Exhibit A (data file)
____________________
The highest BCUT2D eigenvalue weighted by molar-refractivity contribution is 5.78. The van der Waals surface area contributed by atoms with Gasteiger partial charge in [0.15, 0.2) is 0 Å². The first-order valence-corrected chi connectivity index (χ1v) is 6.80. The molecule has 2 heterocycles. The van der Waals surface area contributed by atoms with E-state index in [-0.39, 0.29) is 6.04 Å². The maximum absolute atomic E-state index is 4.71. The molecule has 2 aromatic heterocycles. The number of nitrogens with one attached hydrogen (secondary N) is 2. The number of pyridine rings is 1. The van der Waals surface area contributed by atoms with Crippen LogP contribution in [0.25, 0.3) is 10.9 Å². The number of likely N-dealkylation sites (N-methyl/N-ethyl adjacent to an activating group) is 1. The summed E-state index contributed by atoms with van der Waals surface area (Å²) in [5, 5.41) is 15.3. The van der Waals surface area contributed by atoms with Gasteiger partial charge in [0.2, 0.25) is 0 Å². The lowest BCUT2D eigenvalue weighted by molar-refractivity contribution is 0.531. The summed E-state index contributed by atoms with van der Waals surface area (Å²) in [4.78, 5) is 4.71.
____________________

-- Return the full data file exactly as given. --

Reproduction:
The highest BCUT2D eigenvalue weighted by molar-refractivity contribution is 5.78. The van der Waals surface area contributed by atoms with Gasteiger partial charge in [0.15, 0.2) is 0 Å². The first-order valence-corrected chi connectivity index (χ1v) is 6.80. The molecule has 2 heterocycles. The van der Waals surface area contributed by atoms with E-state index in [-0.39, 0.29) is 6.04 Å². The maximum absolute atomic E-state index is 4.71. The molecule has 2 aromatic heterocycles. The number of nitrogens with one attached hydrogen (secondary N) is 2. The number of pyridine rings is 1. The van der Waals surface area contributed by atoms with Crippen LogP contribution in [0.25, 0.3) is 10.9 Å². The number of likely N-dealkylation sites (N-methyl/N-ethyl adjacent to an activating group) is 1. The summed E-state index contributed by atoms with van der Waals surface area (Å²) in [5, 5.41) is 15.3. The van der Waals surface area contributed by atoms with Gasteiger partial charge in [0.2, 0.25) is 0 Å². The lowest BCUT2D eigenvalue weighted by molar-refractivity contribution is 0.531. The summed E-state index contributed by atoms with van der Waals surface area (Å²) in [4.78, 5) is 4.71.